Zim tackles power crisis• . . . eyes export status by 2018 • Various projects under way

Dr Undenge

Dr Undenge

Tendai Mugabe Senior Reporter
Zimbabwe will be a net exporter of electricity by 2018 and the current power outages will be a thing of the past as Government has intensified the implementation of various power projects, Energy and Power Development Minister Dr Samuel Undenge said yesterday.

By 2018, Dr Undenge said, Zimbabwe would be producing in excess of 4 000 megawatts against a local demand of 2 100MW. He said this meant that the country would have over 1 900MW for export.

The projected national power output is expected to go beyond 4 000MW given that most of the Independent Power Producers (IPPs) licensed recently, will also be running at full throttle.

The IPPs recently said they needed $10 billion to construct 13 new power plants.

Addressing delegates at the launch of a Solar Water Heating Programme in Harare yesterday, Dr Undenge said the implementation of the power projects was on course.

“There are quick win projects, which are well on the way to being implemented,” he said.

“These include the re-powering of Bulawayo Thermal Power Station where the Government of Zimbabwe has already secured a line of credit valued at $87 million from the Government of India. The re-powering work will add 60 megawatts into the grid and it will take 24 months to complete.

“Number two, the Harare re-powering project which will cost $70, 2 million with 85 percent of the cost promised by India’s Exim Bank. The project is also envisaged to take 24 months to complete and this will add 90 megawatts to the national grid.

“Thirdly, the Munyati re-powering project went to tender and the adjudication is currently taking place. The construction period is also 24 months and this will put additional power to the national grid of 70 megawatts,” he said.

He said the fourth project, the Mutare Emergency Peaking Plant to be constructed soon, would add 120 megawatts to the national grid.

The project cost would be slightly over $92 million and the tender was won by a company called Helcro Electrical, he said, adding construction was expected to take 18 months.

“These quick win projects, which I have identified, will add 340 megawatts to the national grid,” he said.

Dr Undenge said the expansion of the Kariba South Hydro Power Station was already underway, with the installation of additional two by 150 megawatts units.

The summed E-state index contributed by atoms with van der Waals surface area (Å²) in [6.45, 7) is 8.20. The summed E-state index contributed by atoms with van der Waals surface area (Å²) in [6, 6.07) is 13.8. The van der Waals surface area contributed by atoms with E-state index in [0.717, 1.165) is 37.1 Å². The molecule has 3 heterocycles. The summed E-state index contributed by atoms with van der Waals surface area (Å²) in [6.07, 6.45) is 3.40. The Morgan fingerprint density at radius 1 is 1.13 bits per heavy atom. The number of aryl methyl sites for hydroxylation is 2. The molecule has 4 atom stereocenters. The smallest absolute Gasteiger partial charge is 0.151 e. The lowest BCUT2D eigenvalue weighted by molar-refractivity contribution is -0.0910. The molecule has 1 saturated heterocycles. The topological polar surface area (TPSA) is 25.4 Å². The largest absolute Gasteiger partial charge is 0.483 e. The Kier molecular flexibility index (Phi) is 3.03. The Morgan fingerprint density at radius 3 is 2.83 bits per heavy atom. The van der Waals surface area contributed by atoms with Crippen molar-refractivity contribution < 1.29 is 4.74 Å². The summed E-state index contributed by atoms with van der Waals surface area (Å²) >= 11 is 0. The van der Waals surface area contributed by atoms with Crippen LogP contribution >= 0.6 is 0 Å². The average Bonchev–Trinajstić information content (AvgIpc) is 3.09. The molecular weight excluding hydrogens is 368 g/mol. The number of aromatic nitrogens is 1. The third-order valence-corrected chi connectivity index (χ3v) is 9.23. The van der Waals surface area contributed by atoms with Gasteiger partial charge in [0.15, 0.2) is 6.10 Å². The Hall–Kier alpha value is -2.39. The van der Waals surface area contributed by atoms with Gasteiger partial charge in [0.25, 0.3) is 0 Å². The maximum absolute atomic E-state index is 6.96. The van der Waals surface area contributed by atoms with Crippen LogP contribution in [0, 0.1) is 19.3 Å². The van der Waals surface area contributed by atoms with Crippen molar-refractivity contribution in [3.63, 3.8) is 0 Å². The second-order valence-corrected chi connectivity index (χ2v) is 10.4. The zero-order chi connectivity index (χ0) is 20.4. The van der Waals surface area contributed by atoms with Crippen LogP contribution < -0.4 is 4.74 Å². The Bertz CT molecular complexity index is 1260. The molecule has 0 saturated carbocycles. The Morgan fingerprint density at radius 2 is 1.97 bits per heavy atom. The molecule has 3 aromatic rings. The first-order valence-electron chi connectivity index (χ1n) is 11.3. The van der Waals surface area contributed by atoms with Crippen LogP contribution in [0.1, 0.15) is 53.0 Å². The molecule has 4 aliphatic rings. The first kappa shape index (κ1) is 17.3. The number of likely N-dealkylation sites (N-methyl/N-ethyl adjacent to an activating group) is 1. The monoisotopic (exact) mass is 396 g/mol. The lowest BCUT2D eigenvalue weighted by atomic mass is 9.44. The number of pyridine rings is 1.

He said completion of the first and second units was expected by the end of 2017 and early 2018, respectively. “Financial closure for the two by 300 megawatts expansion of Hwange Thermal Power Station is expected before end of the year with work commencing in the first half of 2016,” said Dr Undenge.

“We also have the Gairezi small hydro power plant, which is expected to produce between 50 and 60 megawatts. It has gone to tender and the winner will be announced before end of year.

“In addition, the feasibility study for the 2 400 megawatts Batoka Hydro Power Plant on the Zambezi River is about to be finished. This will be shared equally between Zimbabwe and Zambia. The conclusion of the feasibility study will pave way for the next phase of procuring the contractors and securing funding.”

In addition to Government initiated projects, Dr Undenge said there were several big projects that were being undertaken by private players to boost power generation in the country.

He said these projects would go a long way in ameliorating the current power shortages threatening to ground the economy.

“These include the 600 megawatt China Africa Sunlight Energy plant at the confluence of Gwayi-Shangani rivers, the 600 megawatt Southern Energy Thermal Power Station at Hwange, the 600 megawatt plant at Lisulu Thermal Power Station in Binga and we also have the recently concluded 600 megawatt Lubu Thermal Power Station at Binga, which will involve Sable Mine and CITIC company from China and also there is the 2 400 megawatt Sengwa Thermal Power Station at Gokwe,” he said.

“Other licensed small hydro power stations that have been developed include the Pungwe A hydro scheme with a generation of 3 megawatts and Pungwe B which is already generating up to 15 megawatts. Then we have smaller schemes scattered around the country,” he said.

“At Chisumbanje there is a biogas project which produces 18 megawatts and, we also have production of electricity at Triangle and Hippo Valley totaling 78 megawatts. Some of it is for internal use at the respective companies and the excess they sell to the national grid.”

The country is facing critical power shortages and stakeholders want Government to come up with immediate solutions as some suburbs are going for days without power.